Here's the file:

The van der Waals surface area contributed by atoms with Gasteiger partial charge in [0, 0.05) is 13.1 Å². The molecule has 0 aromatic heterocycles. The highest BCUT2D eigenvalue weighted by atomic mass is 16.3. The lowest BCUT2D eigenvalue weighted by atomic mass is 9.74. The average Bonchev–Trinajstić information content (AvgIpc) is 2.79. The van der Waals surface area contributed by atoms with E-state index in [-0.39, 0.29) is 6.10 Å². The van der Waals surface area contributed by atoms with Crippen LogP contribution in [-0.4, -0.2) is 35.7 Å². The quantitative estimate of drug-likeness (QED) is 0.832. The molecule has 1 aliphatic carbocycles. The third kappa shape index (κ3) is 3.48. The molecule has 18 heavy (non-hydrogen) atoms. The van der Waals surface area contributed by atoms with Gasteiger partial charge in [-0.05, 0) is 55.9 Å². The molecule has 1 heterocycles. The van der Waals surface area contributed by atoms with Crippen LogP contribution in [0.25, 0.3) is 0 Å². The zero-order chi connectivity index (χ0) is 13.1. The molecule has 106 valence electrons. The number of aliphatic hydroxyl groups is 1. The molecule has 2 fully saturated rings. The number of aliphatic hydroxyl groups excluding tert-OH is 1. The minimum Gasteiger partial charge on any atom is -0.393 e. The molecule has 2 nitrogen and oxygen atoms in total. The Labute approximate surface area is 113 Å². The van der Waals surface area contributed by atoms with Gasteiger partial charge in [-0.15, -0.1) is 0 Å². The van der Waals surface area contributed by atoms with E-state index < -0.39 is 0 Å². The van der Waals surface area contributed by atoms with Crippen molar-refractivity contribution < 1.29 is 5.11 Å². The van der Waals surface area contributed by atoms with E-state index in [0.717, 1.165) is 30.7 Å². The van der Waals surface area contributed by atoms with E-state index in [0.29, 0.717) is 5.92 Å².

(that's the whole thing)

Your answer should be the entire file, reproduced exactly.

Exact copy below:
The van der Waals surface area contributed by atoms with Gasteiger partial charge in [0, 0.05) is 13.1 Å². The molecule has 0 aromatic heterocycles. The highest BCUT2D eigenvalue weighted by atomic mass is 16.3. The lowest BCUT2D eigenvalue weighted by atomic mass is 9.74. The average Bonchev–Trinajstić information content (AvgIpc) is 2.79. The van der Waals surface area contributed by atoms with E-state index in [-0.39, 0.29) is 6.10 Å². The van der Waals surface area contributed by atoms with Crippen LogP contribution in [-0.4, -0.2) is 35.7 Å². The quantitative estimate of drug-likeness (QED) is 0.832. The molecule has 1 aliphatic carbocycles. The third kappa shape index (κ3) is 3.48. The molecule has 18 heavy (non-hydrogen) atoms. The van der Waals surface area contributed by atoms with Gasteiger partial charge in [-0.05, 0) is 55.9 Å². The molecule has 1 heterocycles. The van der Waals surface area contributed by atoms with Crippen LogP contribution in [0.25, 0.3) is 0 Å². The zero-order chi connectivity index (χ0) is 13.1. The molecule has 106 valence electrons. The number of aliphatic hydroxyl groups is 1. The molecule has 2 fully saturated rings. The number of aliphatic hydroxyl groups excluding tert-OH is 1. The minimum Gasteiger partial charge on any atom is -0.393 e. The molecule has 2 nitrogen and oxygen atoms in total. The Labute approximate surface area is 113 Å². The van der Waals surface area contributed by atoms with Gasteiger partial charge in [-0.15, -0.1) is 0 Å². The van der Waals surface area contributed by atoms with E-state index < -0.39 is 0 Å². The van der Waals surface area contributed by atoms with Crippen molar-refractivity contribution < 1.29 is 5.11 Å². The van der Waals surface area contributed by atoms with E-state index in [0.717, 1.165) is 30.7 Å². The van der Waals surface area contributed by atoms with E-state index in [0.29, 0.717) is 5.92 Å².